Tim Cook Considers Legal Options against Trump’s Muslim Ban

| Analysis

Apple legal scales

Apple CEO Tim Cook said Tuesday his company is weighing legal options to fight President Donald Trump’s travel ban on seven Muslim-majority countries. In an interview with The Wall Street Journal, Mr. Cook said Apple had hundreds of employees affected by the ban.

The leader of the world’s most valuable company didn’t say exactly what Apple will do, but said he’s trying, “to be constructive and productive.” Without specifying, he also said he has been in contact with, “very, very senior people in the White House.”

“More than any country in the world,” he said, “this country is strong because of our immigrant background and our capacity and ability as people to welcome people from all kinds of backgrounds. That’s what makes us special. We ought to pause and really think deeply through that.”

Apple Affected by Ban

For an example of employees affected by the ban, Mr. Cook cited an employee with parents who hold dual citizenships from Canada and Iran. Expecting a child, his employees wrote to him saying those parents wouldn’t be able to travel to the U.S. from Canada to meet their new grandchild.

“These are people that have friends and family,” Mr. Cook said. “They’re co-workers. They’re taxpayers. They’re key parts of the community.”

He also noted that Apple itself was cofounded by a man whose father would have been prohibited entry into the U.S. had this executive order been in place in 1952. You might know him as Steve Jobs, whose biological father was a Syrian student named Abdulfattah John Jandali.

Apple Legal Action

Tim Cook was quick to condemn the Muslim ban over the weekend, saying “Apple would not exist without immigration.” He and other tech CEOs have been unified in opposing the executive order behind the ban, and many of those CEOs have been given a direct line of communication to the Trump White House.

Not many have openly discussed suing over the executive order, however. My guess is that a lawsuit would be a last resort for Mr. Cook, a sort of nuclear option if it became clear the administration won’t rescind the order.

The reality, however, is that there will be plenty of legal pressure on the order coming from a variety of sources. As it is, different aspects of the order have already been slammed by four federal judges.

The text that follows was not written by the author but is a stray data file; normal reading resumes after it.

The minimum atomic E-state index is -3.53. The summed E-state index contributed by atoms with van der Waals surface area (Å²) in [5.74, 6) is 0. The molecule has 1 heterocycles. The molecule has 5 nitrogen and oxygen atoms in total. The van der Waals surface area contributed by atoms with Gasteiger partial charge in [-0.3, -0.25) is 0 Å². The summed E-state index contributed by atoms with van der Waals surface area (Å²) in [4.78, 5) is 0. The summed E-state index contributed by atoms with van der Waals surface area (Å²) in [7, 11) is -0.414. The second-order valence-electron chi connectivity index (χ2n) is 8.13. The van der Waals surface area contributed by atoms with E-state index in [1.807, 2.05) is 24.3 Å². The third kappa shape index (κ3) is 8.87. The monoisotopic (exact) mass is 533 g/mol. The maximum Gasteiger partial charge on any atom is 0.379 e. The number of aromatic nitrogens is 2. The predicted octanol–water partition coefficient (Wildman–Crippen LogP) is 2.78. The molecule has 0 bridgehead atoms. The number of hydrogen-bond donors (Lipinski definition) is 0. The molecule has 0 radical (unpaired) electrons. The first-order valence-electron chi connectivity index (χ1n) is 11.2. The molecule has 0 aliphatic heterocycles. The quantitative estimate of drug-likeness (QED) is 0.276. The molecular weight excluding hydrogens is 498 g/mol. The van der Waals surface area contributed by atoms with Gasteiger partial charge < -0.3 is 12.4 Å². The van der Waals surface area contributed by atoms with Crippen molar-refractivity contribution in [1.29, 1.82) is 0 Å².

But Tim Cook is the most careful and deliberate speaker in tech exec ranks. His comments to The Journal may well have been mostly intended to add weight to the public pressure against the order.

2 Comments Add a comment

  1. Bryan:

    Apple would do well to keep their powder dry for now, given the plethora of law suits now working their way through US courts, and the corrective measures already implemented (e.g. Green card holders and others with extant valid visas).

    Once the legal system has weighed in, and all appeals have been exhausted, and any and all adjustments made to the implementation of this executive order are in compliance with said judgement, then separate suits by specific companies like Apple would be appropriate to address any outstanding issues, provided that they can meet the criteria for a credible suit.

    For the immediate future, US constitutional law will be a growth industry; a great time to be a US constitutional lawyer. Perhaps this is part of the grand scheme to bring jobs back to the USA.

  2. “Apple would not exist without immigration.”

    Gimme a break, if you are going to promote equality and acceptance, totally fine. But you then can’t turn around and say that specific races are a REQUIREMENT in order to operate. How does race, orientation, our country of origin have any bearing on a person’s ability to perform at their job? Exactly, It doesn’t.

    Can’t have it both ways tim, either race doesnt matter to your company, or it does.

    And why weren’t you complaining about this when Obama did it? Bill clinton?

    How convenient for you.

    Watch it and weep hipocrites:

    https://www.youtube.com/watch?v=RXwnlsNFXIY

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